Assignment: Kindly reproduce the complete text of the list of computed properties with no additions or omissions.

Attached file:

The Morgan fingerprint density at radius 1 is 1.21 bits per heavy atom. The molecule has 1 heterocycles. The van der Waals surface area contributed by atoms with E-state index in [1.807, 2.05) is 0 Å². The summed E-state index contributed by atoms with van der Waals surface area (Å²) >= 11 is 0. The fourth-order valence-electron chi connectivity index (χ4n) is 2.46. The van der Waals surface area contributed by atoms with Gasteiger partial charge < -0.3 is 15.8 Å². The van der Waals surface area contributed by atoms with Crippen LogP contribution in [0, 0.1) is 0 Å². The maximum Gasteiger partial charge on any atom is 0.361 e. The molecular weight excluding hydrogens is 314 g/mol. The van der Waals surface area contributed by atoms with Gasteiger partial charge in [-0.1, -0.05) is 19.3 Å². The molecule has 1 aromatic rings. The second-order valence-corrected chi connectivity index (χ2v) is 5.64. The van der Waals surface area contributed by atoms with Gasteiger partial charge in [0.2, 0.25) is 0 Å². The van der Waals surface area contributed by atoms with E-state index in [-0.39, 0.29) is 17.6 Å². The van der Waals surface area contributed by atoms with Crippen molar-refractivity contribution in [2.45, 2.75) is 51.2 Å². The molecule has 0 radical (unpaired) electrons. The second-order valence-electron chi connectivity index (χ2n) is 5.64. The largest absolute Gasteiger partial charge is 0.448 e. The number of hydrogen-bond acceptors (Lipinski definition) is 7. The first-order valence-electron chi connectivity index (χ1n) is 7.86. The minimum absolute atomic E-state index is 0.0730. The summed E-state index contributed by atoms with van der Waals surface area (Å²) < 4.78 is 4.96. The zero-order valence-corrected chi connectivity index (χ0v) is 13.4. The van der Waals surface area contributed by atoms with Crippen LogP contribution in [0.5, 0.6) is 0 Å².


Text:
The Morgan fingerprint density at radius 1 is 1.21 bits per heavy atom. The molecule has 1 heterocycles. The van der Waals surface area contributed by atoms with E-state index in [1.807, 2.05) is 0 Å². The summed E-state index contributed by atoms with van der Waals surface area (Å²) >= 11 is 0. The fourth-order valence-electron chi connectivity index (χ4n) is 2.46. The van der Waals surface area contributed by atoms with Gasteiger partial charge < -0.3 is 15.8 Å². The van der Waals surface area contributed by atoms with Crippen LogP contribution in [0, 0.1) is 0 Å². The maximum Gasteiger partial charge on any atom is 0.361 e. The molecular weight excluding hydrogens is 314 g/mol. The van der Waals surface area contributed by atoms with Gasteiger partial charge in [-0.1, -0.05) is 19.3 Å². The molecule has 1 aromatic rings. The second-order valence-corrected chi connectivity index (χ2v) is 5.64. The van der Waals surface area contributed by atoms with Gasteiger partial charge in [0.2, 0.25) is 0 Å². The van der Waals surface area contributed by atoms with E-state index in [-0.39, 0.29) is 17.6 Å². The van der Waals surface area contributed by atoms with Crippen molar-refractivity contribution in [2.45, 2.75) is 51.2 Å². The molecule has 0 radical (unpaired) electrons. The second-order valence-electron chi connectivity index (χ2n) is 5.64. The largest absolute Gasteiger partial charge is 0.448 e. The number of hydrogen-bond acceptors (Lipinski definition) is 7. The first-order valence-electron chi connectivity index (χ1n) is 7.86. The minimum absolute atomic E-state index is 0.0730. The summed E-state index contributed by atoms with van der Waals surface area (Å²) < 4.78 is 4.96. The zero-order valence-corrected chi connectivity index (χ0v) is 13.4. The van der Waals surface area contributed by atoms with Crippen LogP contribution in [0.5, 0.6) is 0 Å².